FinCEN Probing $165M Transactions Alleging Crypto Ties to Hamas
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The US resolve to mitigate terrorist financing via crypto has heightened the regulator’s scrutiny of suspicious transactions. The US Deputy Treasury Secretary Wally Adeyemo penned a letter to legislators informing them of Hamas reliance on crypto. 

The letter coincides with the financial institutions reporting $165M in crypto-based transactions potentially linked to Hamas. In particular, the bureau tasked with combating terrorism financing within the US Treasury Department backed the claims. 

Scrutinize Extent of Hamas Financing in $165M Crypto Transactions

The letter signed by Adeyemo illustrates that the Financial Crimes Enforcement Network (FinCEN) assessed the suspicious activity reports submitted from January 2020 to October 2023. The letter analyzed by Heraldsheets targeted the leaders of senate committees on banking and financial services. The letter urges committee support to rally members to enact legislation broadening the Treasury Department’s authority to oversee crypto transactions. 

The letter by Adeyemo asserts the need to ascertain the extent of the $165M ties to crypto and Hamas terrorist organizations. The Treasury official notes that a financial institution could have erroneously attributed the entire figure in both fiat and crypto-related transactions to the Palestinian-based terrorist group. Instead, the letter admits the likelihood of only a portion of the activity constitutes the terrorist financing activity. 

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FinCEN established that over 200 crypto addresses were likely used in executing the transactions. Nonetheless, the letter revealed that the Treasury Department was still analyzing the threats inherent in crypto and related services. 

Treasury Department to Sustain Ongoing Scrutiny into Terrorist Financing via Crypto

The letter informed the Senate committee leaders that the Treasury Department will sustain the ongoing assessment of whether Hamas and other terrorist groups have a preference for the traditional financial avenues. The letter expressed concerns that the efforts to cut the terrorists from accessing traditional finance were drawing them towards virtual assets.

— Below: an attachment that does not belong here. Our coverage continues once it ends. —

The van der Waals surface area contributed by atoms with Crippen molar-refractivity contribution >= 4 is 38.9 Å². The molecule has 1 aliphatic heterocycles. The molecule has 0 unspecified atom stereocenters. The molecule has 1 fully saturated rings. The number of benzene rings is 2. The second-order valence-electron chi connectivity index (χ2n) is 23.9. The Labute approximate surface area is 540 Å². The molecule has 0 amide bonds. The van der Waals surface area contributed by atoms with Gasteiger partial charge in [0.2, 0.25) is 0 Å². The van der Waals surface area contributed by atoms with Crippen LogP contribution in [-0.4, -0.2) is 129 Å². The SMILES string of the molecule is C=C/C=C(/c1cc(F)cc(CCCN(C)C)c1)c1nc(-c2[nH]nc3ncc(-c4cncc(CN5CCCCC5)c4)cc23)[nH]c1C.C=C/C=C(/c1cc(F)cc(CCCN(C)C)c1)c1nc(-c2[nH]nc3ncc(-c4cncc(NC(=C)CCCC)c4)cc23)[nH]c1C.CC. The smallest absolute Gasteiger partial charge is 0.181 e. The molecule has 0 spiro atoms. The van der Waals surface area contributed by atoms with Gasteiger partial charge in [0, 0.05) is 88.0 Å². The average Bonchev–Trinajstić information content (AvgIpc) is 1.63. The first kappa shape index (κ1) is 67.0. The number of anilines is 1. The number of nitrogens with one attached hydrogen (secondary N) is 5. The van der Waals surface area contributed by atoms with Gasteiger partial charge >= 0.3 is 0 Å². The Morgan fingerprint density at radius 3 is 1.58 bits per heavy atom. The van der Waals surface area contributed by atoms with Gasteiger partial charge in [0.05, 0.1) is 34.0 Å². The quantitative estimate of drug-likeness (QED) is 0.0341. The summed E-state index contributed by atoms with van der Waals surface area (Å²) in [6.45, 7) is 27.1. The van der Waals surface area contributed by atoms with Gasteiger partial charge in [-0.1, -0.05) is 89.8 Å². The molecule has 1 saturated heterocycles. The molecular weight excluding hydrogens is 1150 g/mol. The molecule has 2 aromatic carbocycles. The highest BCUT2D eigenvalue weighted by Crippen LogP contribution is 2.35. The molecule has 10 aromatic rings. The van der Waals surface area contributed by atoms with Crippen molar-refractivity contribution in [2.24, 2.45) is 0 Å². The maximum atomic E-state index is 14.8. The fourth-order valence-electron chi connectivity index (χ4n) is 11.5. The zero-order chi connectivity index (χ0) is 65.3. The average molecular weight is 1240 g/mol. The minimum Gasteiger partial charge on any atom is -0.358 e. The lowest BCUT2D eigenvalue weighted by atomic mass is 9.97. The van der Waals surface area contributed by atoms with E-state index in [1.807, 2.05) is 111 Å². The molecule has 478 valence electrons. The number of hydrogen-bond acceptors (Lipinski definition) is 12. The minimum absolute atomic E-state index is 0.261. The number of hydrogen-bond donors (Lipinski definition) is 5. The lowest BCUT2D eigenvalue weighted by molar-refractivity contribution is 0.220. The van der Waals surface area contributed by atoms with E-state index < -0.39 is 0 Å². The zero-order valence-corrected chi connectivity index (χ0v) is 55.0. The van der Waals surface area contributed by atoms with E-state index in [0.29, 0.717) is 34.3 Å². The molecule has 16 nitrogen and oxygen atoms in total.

The letter’s content first appeared in the Wednesday, March 13 publication of The Wall Street Journal. Adeyemo’s sentiments conveyed via the letter echo the pronouncements by other Treasury officials in the recent past. The officials have indicated that terrorists have limited the utilization of crypto.

The lawmakers have devoted themselves to scrutinizing the role that crypto played in the early October attack by Hamas on Israel. The unprecedented attack saw 1,200 lives lost, prompting Israel to declare war against Hamas in Gaza. 

A review of the death toll since the Israel Defence Forces (IDF) embarked on a military response to Hamas terrorists has seen the death toll high, north of 30,000. 

The letter serves as a response to the open letter drafted by the House Majority Whip Tom Emmer (R-Minnesota) alongside the House Financial Services Committee (HFSC) chair Patrick McHenry (R-North Carolina). The letter urged the Treasury Department, in November 2023, to clarify the extent to which Hamas was utilizing the crypto. 

Clarity Necessary in Fighting Crypto Use in Financing Terrorists

The inquiry letter by the lawmakers sought an update on behalf of Congress urging the Treasury on the actual extent following the Wall Street Journal publication on October 10 labeling crypto as the preferred tool by the terror group. 

Weeks later, the Treasury Department would seek Congress to broaden its authority to allow it to pursue illicit crypto-based activity executed overseas. Adeyemo references the request, indicating that the analysis was contributed to pending high-level legislative drafts. The earlier proposals constitute the sets drafted to modernize the tools deployed by the Treasury to fight terrorist financing. 

Adeyemo is optimistic that the updates will help clarify and expand the coverage into the virtual asset landscape. Clarity in the coverage of new entities in the crypto asset ecosystem is possible and necessary to reprieve those operating within perceived and actual ambiguity relative to the obligations stipulated by the Bank Secrecy Act. 

The letter illustrates that realizing a final proposal will explicitly offer missing authority to the Treasury’s Office of Foreign Assets Control (OFAC) to impose secondary sanctions and impactful yet flexible tools against the virtual asset firms facilitating and executing business with the sanctioned entities and individuals. 

Editorial credit: Jarretera /

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Michael Scott

By Michael Scott

Michael Scott is a skilled and seasoned news writer with a talent for crafting compelling stories. He is known for his attention to detail, clarity of expression, and ability to engage his readers with his writing.

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